Indeed, the problems we encounter are not a lack of reporting on ‘social’ issues, but the limited usefulness of the most common corporate disclosures. Reporting is still frequently focused on case studies designed to cast companies in a positive light or boilerplate statements about human rights policies and processes. The social metrics reported by companies are often detached from the risks and issues identified elsewhere in their reporting. They focus largely on inputs, activities and near-term outputs, while offering little insight into how well the issues are managed and what results are achieved – for the people affected and for the business. Such disclosure appears more as a tick-box exercise than an important means of monitoring key business concerns and communicating with investors.

Investors need coherent and meaningful insight into a company’s identification, management and monitoring of social risks, as set out in the kind of human rights due diligence process that has appeared in international standards for nearly ten years, and which looks set to appear in major new EU regulations within the next two or three years. They need to know whether a company has the business model, strategy, leadership mindset and risk management processes necessary for it to get ahead of the kinds of risks to people that could end up being tied to their business – risking reputation, resilience and revenues – if they don’t pay attention.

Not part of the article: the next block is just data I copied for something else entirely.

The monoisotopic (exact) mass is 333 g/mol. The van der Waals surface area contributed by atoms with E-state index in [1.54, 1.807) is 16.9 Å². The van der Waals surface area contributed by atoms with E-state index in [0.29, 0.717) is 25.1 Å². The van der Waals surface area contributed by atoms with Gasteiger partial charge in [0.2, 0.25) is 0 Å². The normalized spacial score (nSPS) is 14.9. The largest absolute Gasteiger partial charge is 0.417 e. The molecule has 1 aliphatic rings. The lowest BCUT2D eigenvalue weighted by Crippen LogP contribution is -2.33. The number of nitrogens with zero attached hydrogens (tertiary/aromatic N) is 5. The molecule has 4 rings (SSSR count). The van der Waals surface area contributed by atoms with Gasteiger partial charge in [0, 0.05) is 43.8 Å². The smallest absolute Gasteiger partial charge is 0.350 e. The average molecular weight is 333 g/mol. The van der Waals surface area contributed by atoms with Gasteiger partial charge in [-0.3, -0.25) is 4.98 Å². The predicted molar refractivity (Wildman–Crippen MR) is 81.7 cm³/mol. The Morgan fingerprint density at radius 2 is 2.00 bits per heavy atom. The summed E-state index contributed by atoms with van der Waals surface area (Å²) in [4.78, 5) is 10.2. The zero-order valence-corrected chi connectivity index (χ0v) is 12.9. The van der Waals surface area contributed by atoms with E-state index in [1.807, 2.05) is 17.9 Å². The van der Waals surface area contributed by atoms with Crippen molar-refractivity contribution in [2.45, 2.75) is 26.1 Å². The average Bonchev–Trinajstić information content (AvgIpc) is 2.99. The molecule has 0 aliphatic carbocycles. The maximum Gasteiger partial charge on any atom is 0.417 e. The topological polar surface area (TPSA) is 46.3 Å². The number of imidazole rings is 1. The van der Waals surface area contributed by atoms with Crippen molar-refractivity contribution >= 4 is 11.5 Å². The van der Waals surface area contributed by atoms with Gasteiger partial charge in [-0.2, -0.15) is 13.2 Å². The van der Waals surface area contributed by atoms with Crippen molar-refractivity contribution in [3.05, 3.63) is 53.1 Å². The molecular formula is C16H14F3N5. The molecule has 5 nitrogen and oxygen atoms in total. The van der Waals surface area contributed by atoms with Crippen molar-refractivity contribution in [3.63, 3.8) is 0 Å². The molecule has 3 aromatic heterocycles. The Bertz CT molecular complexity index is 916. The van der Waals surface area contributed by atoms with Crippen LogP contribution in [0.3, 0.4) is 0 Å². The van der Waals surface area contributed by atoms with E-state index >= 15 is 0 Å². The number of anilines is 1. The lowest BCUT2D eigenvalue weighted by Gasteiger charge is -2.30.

The responsibility for the quality of the information available in

mainstream social reporting does not lie solely with companies. It is also that of regulators who have yet to set clear expectations for companies to meet, and of mainstream investors, who have themselves lacked clarity on what they need from corporate reporting on these issues. And, importantly, responsibility lies with standard setters and framework providers as well: the present ecosystem of guidance has to date not provided companies with sufficient support to deliver effective mainstream reporting.

Yet there is hope in what we are starting to see through developments in reporting regulations such as in the EU with the evolution of corporate sustainability reporting and the US with the SEC’s rules on human capital reporting and larger market actors driving in the same directions, as seen in BlackRock’s most recent letter to CEOs, which highlighted some priorities for social reporting, alongside expectations for climate disclosures.

In its upcoming position paper, CDSB will set out a roadmap for the inclusion of social issues into its mainstream financial reporting framework and technical work. Building on CDSB’s TCFD-aligned reporting framework and will respond to issues noted above. The inclusion of social issues will offer companies a framework for reporting comprehensively on financially material sustainability risks and opportunities.

As the the leading center of expertise on the UN Guiding Principles on Business and Human Rights, Shift’s primary focus is on the materiality of a company’s impacts on people. However CDSB and Shift recognise the critical value to be offered by a robust framework for assessing and reporting on financially material social issues. Indeed, CDSB and Shift believe this will help companies in understanding the increasingly dynamic relationship between these two concepts of materiality, as well as the crucial links between environmental and social risks and how companies respond to them. Building these connections will provide decision makers with important information on social, environmental and climate issues, necessary for the transformation to a just and sustainable future.